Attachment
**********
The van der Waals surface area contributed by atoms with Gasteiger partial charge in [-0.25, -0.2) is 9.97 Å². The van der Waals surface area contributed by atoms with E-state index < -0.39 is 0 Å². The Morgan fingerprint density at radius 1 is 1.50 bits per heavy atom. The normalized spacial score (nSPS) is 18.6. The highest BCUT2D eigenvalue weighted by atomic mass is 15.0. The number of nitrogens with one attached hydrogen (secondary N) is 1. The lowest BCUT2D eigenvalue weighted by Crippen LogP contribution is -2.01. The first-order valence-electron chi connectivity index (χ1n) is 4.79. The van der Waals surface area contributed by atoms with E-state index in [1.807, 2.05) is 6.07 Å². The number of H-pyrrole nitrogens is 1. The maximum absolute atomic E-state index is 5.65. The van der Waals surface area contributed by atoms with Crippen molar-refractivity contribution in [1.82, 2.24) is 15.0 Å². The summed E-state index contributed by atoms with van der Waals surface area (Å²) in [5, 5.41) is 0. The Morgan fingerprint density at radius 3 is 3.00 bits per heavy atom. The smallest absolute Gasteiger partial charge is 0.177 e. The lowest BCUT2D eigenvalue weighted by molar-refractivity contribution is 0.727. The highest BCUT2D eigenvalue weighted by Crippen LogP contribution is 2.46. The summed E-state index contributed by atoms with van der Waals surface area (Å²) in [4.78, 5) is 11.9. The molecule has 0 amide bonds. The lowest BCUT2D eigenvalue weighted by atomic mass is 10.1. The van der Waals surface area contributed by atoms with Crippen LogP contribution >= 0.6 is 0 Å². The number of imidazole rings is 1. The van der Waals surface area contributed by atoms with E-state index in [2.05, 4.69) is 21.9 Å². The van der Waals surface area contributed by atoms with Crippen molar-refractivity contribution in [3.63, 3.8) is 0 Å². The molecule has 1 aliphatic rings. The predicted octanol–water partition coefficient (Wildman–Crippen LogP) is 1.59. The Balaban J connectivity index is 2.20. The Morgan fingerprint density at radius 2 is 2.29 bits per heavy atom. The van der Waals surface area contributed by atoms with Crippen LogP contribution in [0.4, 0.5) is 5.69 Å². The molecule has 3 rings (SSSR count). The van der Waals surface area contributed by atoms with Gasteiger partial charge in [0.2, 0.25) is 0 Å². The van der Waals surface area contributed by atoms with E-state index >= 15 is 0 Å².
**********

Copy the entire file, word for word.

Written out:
The van der Waals surface area contributed by atoms with Gasteiger partial charge in [-0.25, -0.2) is 9.97 Å². The van der Waals surface area contributed by atoms with E-state index < -0.39 is 0 Å². The Morgan fingerprint density at radius 1 is 1.50 bits per heavy atom. The normalized spacial score (nSPS) is 18.6. The highest BCUT2D eigenvalue weighted by atomic mass is 15.0. The number of nitrogens with one attached hydrogen (secondary N) is 1. The lowest BCUT2D eigenvalue weighted by Crippen LogP contribution is -2.01. The first-order valence-electron chi connectivity index (χ1n) is 4.79. The van der Waals surface area contributed by atoms with E-state index in [1.807, 2.05) is 6.07 Å². The number of H-pyrrole nitrogens is 1. The maximum absolute atomic E-state index is 5.65. The van der Waals surface area contributed by atoms with Crippen molar-refractivity contribution in [1.82, 2.24) is 15.0 Å². The summed E-state index contributed by atoms with van der Waals surface area (Å²) in [5, 5.41) is 0. The Morgan fingerprint density at radius 3 is 3.00 bits per heavy atom. The smallest absolute Gasteiger partial charge is 0.177 e. The lowest BCUT2D eigenvalue weighted by molar-refractivity contribution is 0.727. The highest BCUT2D eigenvalue weighted by Crippen LogP contribution is 2.46. The summed E-state index contributed by atoms with van der Waals surface area (Å²) in [4.78, 5) is 11.9. The molecule has 0 amide bonds. The lowest BCUT2D eigenvalue weighted by atomic mass is 10.1. The van der Waals surface area contributed by atoms with Crippen LogP contribution >= 0.6 is 0 Å². The number of imidazole rings is 1. The van der Waals surface area contributed by atoms with E-state index in [2.05, 4.69) is 21.9 Å². The van der Waals surface area contributed by atoms with Crippen molar-refractivity contribution in [3.63, 3.8) is 0 Å². The molecule has 1 aliphatic rings. The predicted octanol–water partition coefficient (Wildman–Crippen LogP) is 1.59. The Balaban J connectivity index is 2.20. The Morgan fingerprint density at radius 2 is 2.29 bits per heavy atom. The van der Waals surface area contributed by atoms with Crippen LogP contribution in [0.4, 0.5) is 5.69 Å². The molecule has 3 rings (SSSR count). The van der Waals surface area contributed by atoms with Gasteiger partial charge in [0.2, 0.25) is 0 Å². The van der Waals surface area contributed by atoms with E-state index >= 15 is 0 Å².